Sleep apnea linked to poor perinatal outcomes in obese mothers
medwireNews: The newborns of obese pregnant women with obstructive sleep apnea (OSA) have an increased chance of being born by cesarean and admitted to the neonatal intensive care unit, study findings indicate.
The research also showed a link between OSA and harmful effects in the mothers, who had an increased risk for pre-eclampsia.
"Our findings show that obstructive sleep apnea can contribute to poor outcomes for both obese mothers and their babies," said Judette Louis, from Case Western Reserve University School of Medicine in Cleveland, Ohio, USA, in a press statement.
"Its role as a risk factor for adverse pregnancy outcomes independent of obesity should be examined more closely."
Louis and colleagues screened for OSA in 175 obese women with a body mass index (BMI) of at least 30 kg/m2.
Based on portable polysomnograph data obtained by the women overnight, the prevalence of OSA, defined as an apnea-hypopnea index of 5 or more, was 15.4%, with 13 mothers diagnosed with mild, nine with moderate, and five with severe OSA.
These women had a higher BMI and more chronic hypertension than the women without OSA.
They were also more likely to have a cesarean delivery, at 65.4% versus 32.8%, and to develop pre-eclampsia, at 42.3% versus 16.9%. Indeed, after accounting for BMI, maternal age, and diabetes, OSA was associated with a 3.55-fold increased risk for pre-eclampsia. However, women with OSA were no more likely than those without to have preterm births.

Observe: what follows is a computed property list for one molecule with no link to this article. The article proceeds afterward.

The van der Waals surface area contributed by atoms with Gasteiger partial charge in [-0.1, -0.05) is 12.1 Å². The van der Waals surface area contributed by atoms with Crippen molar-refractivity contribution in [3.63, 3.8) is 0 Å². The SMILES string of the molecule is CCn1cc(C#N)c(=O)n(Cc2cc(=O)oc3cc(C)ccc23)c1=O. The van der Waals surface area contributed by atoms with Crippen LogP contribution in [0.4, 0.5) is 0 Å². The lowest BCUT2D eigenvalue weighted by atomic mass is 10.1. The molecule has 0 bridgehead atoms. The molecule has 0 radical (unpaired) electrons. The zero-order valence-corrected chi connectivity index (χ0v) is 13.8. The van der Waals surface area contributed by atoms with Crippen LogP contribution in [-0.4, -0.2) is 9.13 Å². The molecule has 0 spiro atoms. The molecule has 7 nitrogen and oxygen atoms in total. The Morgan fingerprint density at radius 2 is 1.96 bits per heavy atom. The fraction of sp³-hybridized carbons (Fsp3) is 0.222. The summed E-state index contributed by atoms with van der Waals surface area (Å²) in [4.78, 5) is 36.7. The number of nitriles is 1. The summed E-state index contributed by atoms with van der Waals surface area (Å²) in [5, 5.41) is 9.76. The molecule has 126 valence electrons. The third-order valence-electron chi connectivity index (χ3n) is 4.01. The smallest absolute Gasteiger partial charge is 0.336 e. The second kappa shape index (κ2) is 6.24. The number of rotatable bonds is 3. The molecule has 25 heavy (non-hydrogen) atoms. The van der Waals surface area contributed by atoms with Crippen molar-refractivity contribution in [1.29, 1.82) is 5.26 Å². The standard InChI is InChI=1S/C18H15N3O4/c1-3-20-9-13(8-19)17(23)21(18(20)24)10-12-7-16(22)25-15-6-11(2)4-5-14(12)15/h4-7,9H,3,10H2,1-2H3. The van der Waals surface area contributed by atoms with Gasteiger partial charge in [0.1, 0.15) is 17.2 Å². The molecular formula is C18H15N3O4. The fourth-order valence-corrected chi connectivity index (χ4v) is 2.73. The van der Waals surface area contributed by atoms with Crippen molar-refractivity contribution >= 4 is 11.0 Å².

Other maternal complications occurring in the OSA group and not women without OSA were maternal death and cardiac arrest in one patient each.
In all there were 158 live births. Babies born to mothers with OSA were more likely to be admitted to the neonatal intensive care unit, at 46.1% versus 17.8% of those born to mothers without OSA. Respiratory complications were the primary reason for admission.
The researchers suggest that the increased rate of cesarean delivery among mothers with OSA may partly explain the increased rate of neonatal intensive care unit admission, but more study on this is needed.
They conclude in Obstetrics and Gynecology: "An optimal approach to decrease morbidity in women with OSA should be directed at treatment of obesity before pregnancy, which might also improve comorbid OSA.
"Nonetheless, weight loss is often difficult. Evidence of OSA operating as an independent risk factor for adverse maternal and neonatal outcomes also supports the need to address better ways to screen and treat OSA in pregnancy."
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By Lucy Piper, Senior medwireNews Reporter